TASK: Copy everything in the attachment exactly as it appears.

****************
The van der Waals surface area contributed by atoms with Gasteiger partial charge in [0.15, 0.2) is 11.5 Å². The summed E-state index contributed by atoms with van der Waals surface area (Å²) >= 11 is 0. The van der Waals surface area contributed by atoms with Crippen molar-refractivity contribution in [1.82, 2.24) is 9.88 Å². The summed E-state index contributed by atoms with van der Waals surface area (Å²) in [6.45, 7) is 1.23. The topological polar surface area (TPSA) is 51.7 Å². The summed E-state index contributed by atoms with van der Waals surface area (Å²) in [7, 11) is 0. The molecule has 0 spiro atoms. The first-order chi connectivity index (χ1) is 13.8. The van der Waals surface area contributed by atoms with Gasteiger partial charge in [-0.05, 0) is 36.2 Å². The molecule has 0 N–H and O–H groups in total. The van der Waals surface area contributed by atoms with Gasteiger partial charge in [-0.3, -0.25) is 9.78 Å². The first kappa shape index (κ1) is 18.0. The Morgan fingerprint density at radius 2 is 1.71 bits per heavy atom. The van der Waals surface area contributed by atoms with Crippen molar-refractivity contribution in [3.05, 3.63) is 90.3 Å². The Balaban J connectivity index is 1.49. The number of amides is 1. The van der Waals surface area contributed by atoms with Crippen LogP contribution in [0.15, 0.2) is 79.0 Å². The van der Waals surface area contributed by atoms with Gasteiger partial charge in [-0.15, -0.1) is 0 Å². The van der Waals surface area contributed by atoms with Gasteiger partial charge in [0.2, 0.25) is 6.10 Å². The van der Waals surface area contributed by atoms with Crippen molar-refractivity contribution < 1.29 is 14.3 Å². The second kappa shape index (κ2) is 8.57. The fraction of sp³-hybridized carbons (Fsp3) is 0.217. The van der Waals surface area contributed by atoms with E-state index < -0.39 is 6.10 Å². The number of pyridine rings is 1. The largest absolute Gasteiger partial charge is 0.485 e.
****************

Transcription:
The van der Waals surface area contributed by atoms with Gasteiger partial charge in [0.15, 0.2) is 11.5 Å². The summed E-state index contributed by atoms with van der Waals surface area (Å²) >= 11 is 0. The van der Waals surface area contributed by atoms with Crippen molar-refractivity contribution in [1.82, 2.24) is 9.88 Å². The summed E-state index contributed by atoms with van der Waals surface area (Å²) in [6.45, 7) is 1.23. The topological polar surface area (TPSA) is 51.7 Å². The summed E-state index contributed by atoms with van der Waals surface area (Å²) in [7, 11) is 0. The molecule has 0 spiro atoms. The first-order chi connectivity index (χ1) is 13.8. The van der Waals surface area contributed by atoms with Gasteiger partial charge in [-0.05, 0) is 36.2 Å². The molecule has 0 N–H and O–H groups in total. The van der Waals surface area contributed by atoms with Gasteiger partial charge in [-0.3, -0.25) is 9.78 Å². The first kappa shape index (κ1) is 18.0. The Morgan fingerprint density at radius 2 is 1.71 bits per heavy atom. The van der Waals surface area contributed by atoms with Crippen molar-refractivity contribution in [3.05, 3.63) is 90.3 Å². The Balaban J connectivity index is 1.49. The number of amides is 1. The van der Waals surface area contributed by atoms with Crippen LogP contribution in [0.15, 0.2) is 79.0 Å². The van der Waals surface area contributed by atoms with Gasteiger partial charge in [-0.15, -0.1) is 0 Å². The van der Waals surface area contributed by atoms with Gasteiger partial charge in [0.2, 0.25) is 6.10 Å². The van der Waals surface area contributed by atoms with Crippen molar-refractivity contribution < 1.29 is 14.3 Å². The second kappa shape index (κ2) is 8.57. The fraction of sp³-hybridized carbons (Fsp3) is 0.217. The van der Waals surface area contributed by atoms with E-state index < -0.39 is 6.10 Å². The number of pyridine rings is 1. The largest absolute Gasteiger partial charge is 0.485 e.